(* Induction
Version of 2/4/2009
Please include the pennkey of every member of your group.
(* FILL IN HERE *)
*)
Require Export Polysol.
(* Administrivia...
* Midterm I is Wednesday Feb 18
* New convention for "exercise stars"...
- one star: very easy exercises that should be
considered as REQUIRED (ideally they should be
done while reading the lecture notes), but that
are NOT TO BE HANDED IN (and will not be graded)
- two, three, or four stars: real homework problems
that (unless explicitly marked "optional") should
be done and handed in for grading
The 30,000 foot view...
What we've seen so far:
- inductive definitions of datatypes
- Fixpoints over inductive datatypes
- higher-order functions (map, filter, etc.)
- polymorphism
- basic Coq
-- inductive proofs
-- several fundamental tactics
Still to come (before Midterm I):
- more on induction: generalizing the IH, induction principles
- "programming with propositions"
- logical connectives as inductive propositions
*)
(* ----------------------------------------------------- *)
(* Programming with Propositions *)
(* A PROPOSITION is a factual claim. In Coq, propositions
are written as expressions of type Prop. *)
Check (plus 2 2 = 4).
Check (ble_nat 3 2 = false).
(* Both provable and unprovable claims are perfectly good
propositions. Simply BEING a proposition is one thing;
being PROVABLE is something else! *)
Check (plus 2 2 = 4).
Check (plus 2 2 = 5).
(* We've seen one way that propositions can be used in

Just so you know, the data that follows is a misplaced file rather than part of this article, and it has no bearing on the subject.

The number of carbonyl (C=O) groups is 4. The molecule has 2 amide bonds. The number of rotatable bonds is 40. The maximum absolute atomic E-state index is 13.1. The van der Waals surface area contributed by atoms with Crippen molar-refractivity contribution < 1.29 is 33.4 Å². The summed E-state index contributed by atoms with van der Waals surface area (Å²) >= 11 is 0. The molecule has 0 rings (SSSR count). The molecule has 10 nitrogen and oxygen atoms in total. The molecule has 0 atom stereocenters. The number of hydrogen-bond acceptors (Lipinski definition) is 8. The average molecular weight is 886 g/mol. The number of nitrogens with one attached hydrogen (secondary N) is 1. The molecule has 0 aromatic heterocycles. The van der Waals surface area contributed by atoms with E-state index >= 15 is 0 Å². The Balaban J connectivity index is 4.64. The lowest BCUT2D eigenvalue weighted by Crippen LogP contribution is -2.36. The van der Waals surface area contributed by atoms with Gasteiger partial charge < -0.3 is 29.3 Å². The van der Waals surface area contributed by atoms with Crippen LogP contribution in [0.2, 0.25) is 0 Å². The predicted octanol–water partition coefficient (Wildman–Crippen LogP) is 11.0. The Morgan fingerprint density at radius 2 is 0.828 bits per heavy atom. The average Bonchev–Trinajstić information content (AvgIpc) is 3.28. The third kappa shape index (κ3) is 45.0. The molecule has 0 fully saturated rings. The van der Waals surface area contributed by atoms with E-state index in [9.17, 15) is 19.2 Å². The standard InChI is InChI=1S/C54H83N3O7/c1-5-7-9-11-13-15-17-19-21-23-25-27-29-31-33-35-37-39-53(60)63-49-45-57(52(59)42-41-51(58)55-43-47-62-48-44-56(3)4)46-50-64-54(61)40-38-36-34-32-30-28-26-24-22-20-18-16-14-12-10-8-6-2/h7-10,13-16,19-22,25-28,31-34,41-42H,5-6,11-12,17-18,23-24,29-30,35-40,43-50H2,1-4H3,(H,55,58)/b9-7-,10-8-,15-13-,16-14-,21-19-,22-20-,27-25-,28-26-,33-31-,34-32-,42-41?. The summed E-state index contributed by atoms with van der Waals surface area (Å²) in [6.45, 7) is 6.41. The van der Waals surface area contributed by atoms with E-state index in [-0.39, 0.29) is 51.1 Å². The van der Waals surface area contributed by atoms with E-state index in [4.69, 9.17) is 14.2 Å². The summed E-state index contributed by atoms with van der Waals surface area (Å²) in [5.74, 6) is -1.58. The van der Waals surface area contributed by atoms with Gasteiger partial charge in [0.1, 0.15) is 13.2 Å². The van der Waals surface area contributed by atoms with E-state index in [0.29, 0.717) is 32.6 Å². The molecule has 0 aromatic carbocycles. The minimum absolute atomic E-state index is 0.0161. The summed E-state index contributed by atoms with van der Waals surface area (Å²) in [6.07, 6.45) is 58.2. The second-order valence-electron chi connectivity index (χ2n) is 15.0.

Coq: in [Theorem] declarations. *)
Theorem plus_2_2_is_4 :
plus 2 2 = 4.
Proof. reflexivity. Qed.
(* Coq allows us to do many other things with
propositions. For example, we can give a name to a
proposition using a [Definition]. *)
Definition plus_fact : Prop := plus 2 2 = 4.
Check plus_fact.
Theorem plus_fact_is_true :
plus_fact.
Proof. unfold plus_fact. reflexivity. Qed.
(* Note that we need an [unfold] in the proof because
[plus_fact] was introduced as a [Definition]. *)
(* So far, all the propositions we have seen are equality
propositions. But we can build on equality
propositions to make other sorts of claims. For
example, what does it mean to claim that "a number n is
even"? We have a function that (we believe) tests
evenness, so one possible definition is "n is even
iff (evenb n = true)." *)
Definition even (n:nat) :=
evenb n = true.
(* [even] is a PARAMETERIZED PROPOSITION. Think of it as a
FUNCTION that, when applied to a number n, yields a
proposition asserting that n is even. *)
Check even.
Check (even 4).
(* The type of [even], [nat->Prop], can be pronounced in
two ways: either simply "[even] is a function from
numbers to propositions" or, perhaps more helpfully,
"[even] is a FAMILY of propositions, indexed by a
number [n]." *)
(* Functions returning propositions are 100% first-class
citizens in Coq. We can use them in other
definitions: *)
Definition even_n__even_SSn (n:nat) :=
(even n) -> (even (S (S n))).
(* We can define them to take multiple arguments... *)
Definition between (n m o: nat) : Prop :=
andb (ble_nat n o) (ble_nat o m) = true.
(* ... and then partially apply them: *)
Definition teen : nat->Prop := between 13 19.
(* We can pass propositions -- and even parameterized
propositions -- as arguments to functions: *)
Definition true_for_zero (P:nat->Prop) : Prop :=
P 0.
Definition true_for_n__true_for_Sn (P:nat->Prop) (n:nat) : Prop :=
P n -> P (S n).
Definition preserved_by_S (P:nat->Prop) : Prop :=